John Tarpey began working at Ecologic Institute in January 2016 and currently works as an Junior Researcher with interests including water, energy policy and economics, renewable energy, and climate change. He is a native English speaker, is fluent in French and has a good knowledge of Spanish.
At Ecologic Institute, John Tarpey works on Fish Friendly Innovative Technologies for Hydropower (FIThydro), funded by the European Commission's Horizon 2020 programme. FIThydro aims to support decisions on commissioning and operating hydropower plants by use of existing and innovative technologies. He is also involved in supporting the European Commission in strengthening the implementation of the Water Framework Driective, specifically with regards to hydromorphological pressures and the definition of good ecological potential.
Previously, John worked at Ecologic Institute as a Transatlantic Fellow (January to October 2016); he was involved in Making Society an Active Participant in Water Adaptation to Global Change (BeWater), working with Tunisian case study partners on supporting a transition to stakeholder driven basin management. He was also involved in the Economics of Climate Change Adaptation in Europe (ECONADAPT), providing practical material on developments in adaptation economics to policy makers. In addition, he was involved with the Emerging Leaders in Environmental and Energy Policy Network (ELEEP).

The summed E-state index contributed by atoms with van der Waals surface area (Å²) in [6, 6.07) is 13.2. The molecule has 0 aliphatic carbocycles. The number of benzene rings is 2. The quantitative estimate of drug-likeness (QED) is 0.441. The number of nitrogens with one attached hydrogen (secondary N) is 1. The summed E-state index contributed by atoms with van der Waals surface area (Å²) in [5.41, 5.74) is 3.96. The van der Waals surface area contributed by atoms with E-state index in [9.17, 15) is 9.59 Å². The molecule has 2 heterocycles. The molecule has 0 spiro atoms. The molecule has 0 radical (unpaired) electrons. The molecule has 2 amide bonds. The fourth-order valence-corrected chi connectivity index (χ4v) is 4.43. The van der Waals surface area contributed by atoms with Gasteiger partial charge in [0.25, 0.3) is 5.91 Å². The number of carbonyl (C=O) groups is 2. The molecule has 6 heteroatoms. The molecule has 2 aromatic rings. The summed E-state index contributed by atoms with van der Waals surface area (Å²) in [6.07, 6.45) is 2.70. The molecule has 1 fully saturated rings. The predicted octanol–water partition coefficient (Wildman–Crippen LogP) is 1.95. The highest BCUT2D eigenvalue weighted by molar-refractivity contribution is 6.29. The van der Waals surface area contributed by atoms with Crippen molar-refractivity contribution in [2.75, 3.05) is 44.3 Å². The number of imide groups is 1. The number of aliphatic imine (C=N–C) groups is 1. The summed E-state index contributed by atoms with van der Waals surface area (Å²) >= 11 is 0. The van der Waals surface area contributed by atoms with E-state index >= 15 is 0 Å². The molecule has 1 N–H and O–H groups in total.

Prior to joining Ecologic Institute, John Tarpey worked in project management for Strata Solar, a utility-scale solar power company in North Carolina. He was involved in cost and performance reporting, in addition to carrying out construction data analysis. He has also worked with the North Carolina Sierra Club as a legislative assistant, where he researched bills relating to energy efficiency standards and water quality. He previously held an internship at the United Nations Environment Programme working on the Environment and Security Initiative.
John Tarpey completed his Master's degree in Environmental Planning at the Technische Universität Berlin (Germany). He received his Bachelor's from Duke University in North Carolina, where he studied environmental science and public policy, with a focus on energy issues and environmental policy. During this time, he spent a semester at the University of Cape Town in South Africa, where he studied local urban development and political science.